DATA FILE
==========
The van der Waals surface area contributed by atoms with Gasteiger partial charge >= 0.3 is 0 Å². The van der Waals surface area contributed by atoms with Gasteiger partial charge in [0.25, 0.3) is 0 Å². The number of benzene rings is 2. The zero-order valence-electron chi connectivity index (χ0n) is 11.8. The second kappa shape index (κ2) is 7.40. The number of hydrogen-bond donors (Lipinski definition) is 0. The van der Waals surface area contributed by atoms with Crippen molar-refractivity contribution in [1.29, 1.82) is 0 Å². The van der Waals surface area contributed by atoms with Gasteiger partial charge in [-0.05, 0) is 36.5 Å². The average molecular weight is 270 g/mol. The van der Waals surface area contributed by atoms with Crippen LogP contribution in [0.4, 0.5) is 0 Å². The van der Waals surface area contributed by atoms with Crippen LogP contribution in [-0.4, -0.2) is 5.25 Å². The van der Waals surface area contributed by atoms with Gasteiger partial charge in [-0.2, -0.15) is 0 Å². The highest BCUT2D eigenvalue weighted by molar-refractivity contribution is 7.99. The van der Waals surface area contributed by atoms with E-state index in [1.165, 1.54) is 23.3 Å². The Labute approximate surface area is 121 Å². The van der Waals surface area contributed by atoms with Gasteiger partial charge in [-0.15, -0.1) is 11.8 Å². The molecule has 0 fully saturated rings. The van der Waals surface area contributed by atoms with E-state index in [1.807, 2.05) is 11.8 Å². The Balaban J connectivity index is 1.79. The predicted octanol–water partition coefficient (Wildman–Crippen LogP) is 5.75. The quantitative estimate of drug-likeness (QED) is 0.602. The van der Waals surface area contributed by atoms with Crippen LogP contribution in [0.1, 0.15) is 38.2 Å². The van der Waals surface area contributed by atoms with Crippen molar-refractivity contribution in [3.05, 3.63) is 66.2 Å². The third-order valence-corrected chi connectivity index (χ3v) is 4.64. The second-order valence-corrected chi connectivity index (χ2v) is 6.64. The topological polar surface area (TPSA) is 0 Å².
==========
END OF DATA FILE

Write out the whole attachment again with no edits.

The van der Waals surface area contributed by atoms with Gasteiger partial charge >= 0.3 is 0 Å². The van der Waals surface area contributed by atoms with Gasteiger partial charge in [0.25, 0.3) is 0 Å². The number of benzene rings is 2. The zero-order valence-electron chi connectivity index (χ0n) is 11.8. The second kappa shape index (κ2) is 7.40. The number of hydrogen-bond donors (Lipinski definition) is 0. The van der Waals surface area contributed by atoms with Crippen molar-refractivity contribution in [1.29, 1.82) is 0 Å². The van der Waals surface area contributed by atoms with Gasteiger partial charge in [-0.05, 0) is 36.5 Å². The average molecular weight is 270 g/mol. The van der Waals surface area contributed by atoms with Crippen LogP contribution in [0.4, 0.5) is 0 Å². The van der Waals surface area contributed by atoms with Crippen LogP contribution in [-0.4, -0.2) is 5.25 Å². The van der Waals surface area contributed by atoms with Gasteiger partial charge in [-0.2, -0.15) is 0 Å². The highest BCUT2D eigenvalue weighted by molar-refractivity contribution is 7.99. The van der Waals surface area contributed by atoms with E-state index in [1.165, 1.54) is 23.3 Å². The Labute approximate surface area is 121 Å². The van der Waals surface area contributed by atoms with Gasteiger partial charge in [-0.15, -0.1) is 11.8 Å². The molecule has 0 fully saturated rings. The van der Waals surface area contributed by atoms with E-state index in [1.807, 2.05) is 11.8 Å². The Balaban J connectivity index is 1.79. The predicted octanol–water partition coefficient (Wildman–Crippen LogP) is 5.75. The quantitative estimate of drug-likeness (QED) is 0.602. The van der Waals surface area contributed by atoms with Crippen LogP contribution in [0.1, 0.15) is 38.2 Å². The van der Waals surface area contributed by atoms with Crippen molar-refractivity contribution in [3.05, 3.63) is 66.2 Å². The third-order valence-corrected chi connectivity index (χ3v) is 4.64. The second-order valence-corrected chi connectivity index (χ2v) is 6.64. The topological polar surface area (TPSA) is 0 Å².